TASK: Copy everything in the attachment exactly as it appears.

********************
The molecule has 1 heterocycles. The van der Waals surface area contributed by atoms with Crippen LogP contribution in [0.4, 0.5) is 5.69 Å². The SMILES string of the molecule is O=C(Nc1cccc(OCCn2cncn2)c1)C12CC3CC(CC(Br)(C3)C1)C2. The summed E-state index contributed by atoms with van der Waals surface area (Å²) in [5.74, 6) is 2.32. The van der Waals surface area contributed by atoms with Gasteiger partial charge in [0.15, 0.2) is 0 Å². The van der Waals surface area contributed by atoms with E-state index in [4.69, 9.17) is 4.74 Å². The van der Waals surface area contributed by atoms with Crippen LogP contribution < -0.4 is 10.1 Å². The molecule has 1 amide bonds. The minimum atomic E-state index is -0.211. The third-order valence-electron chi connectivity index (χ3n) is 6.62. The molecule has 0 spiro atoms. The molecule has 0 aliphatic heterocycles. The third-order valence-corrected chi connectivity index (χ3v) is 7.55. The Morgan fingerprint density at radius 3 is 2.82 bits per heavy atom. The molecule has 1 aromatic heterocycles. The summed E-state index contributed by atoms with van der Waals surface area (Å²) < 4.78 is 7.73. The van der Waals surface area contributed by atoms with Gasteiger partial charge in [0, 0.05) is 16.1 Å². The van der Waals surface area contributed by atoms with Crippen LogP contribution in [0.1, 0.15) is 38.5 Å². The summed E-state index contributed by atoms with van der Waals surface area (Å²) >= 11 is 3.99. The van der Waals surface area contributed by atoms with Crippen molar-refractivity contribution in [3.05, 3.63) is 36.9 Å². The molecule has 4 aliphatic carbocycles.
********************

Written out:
The molecule has 1 heterocycles. The van der Waals surface area contributed by atoms with Crippen LogP contribution in [0.4, 0.5) is 5.69 Å². The SMILES string of the molecule is O=C(Nc1cccc(OCCn2cncn2)c1)C12CC3CC(CC(Br)(C3)C1)C2. The summed E-state index contributed by atoms with van der Waals surface area (Å²) in [5.74, 6) is 2.32. The van der Waals surface area contributed by atoms with Gasteiger partial charge in [0.15, 0.2) is 0 Å². The van der Waals surface area contributed by atoms with E-state index in [4.69, 9.17) is 4.74 Å². The van der Waals surface area contributed by atoms with Crippen LogP contribution < -0.4 is 10.1 Å². The molecule has 1 amide bonds. The minimum atomic E-state index is -0.211. The third-order valence-electron chi connectivity index (χ3n) is 6.62. The molecule has 0 spiro atoms. The molecule has 0 aliphatic heterocycles. The third-order valence-corrected chi connectivity index (χ3v) is 7.55. The Morgan fingerprint density at radius 3 is 2.82 bits per heavy atom. The molecule has 1 aromatic heterocycles. The summed E-state index contributed by atoms with van der Waals surface area (Å²) < 4.78 is 7.73. The van der Waals surface area contributed by atoms with Gasteiger partial charge in [0, 0.05) is 16.1 Å². The van der Waals surface area contributed by atoms with Crippen LogP contribution in [0.1, 0.15) is 38.5 Å². The summed E-state index contributed by atoms with van der Waals surface area (Å²) >= 11 is 3.99. The van der Waals surface area contributed by atoms with Crippen molar-refractivity contribution in [3.05, 3.63) is 36.9 Å². The molecule has 4 aliphatic carbocycles.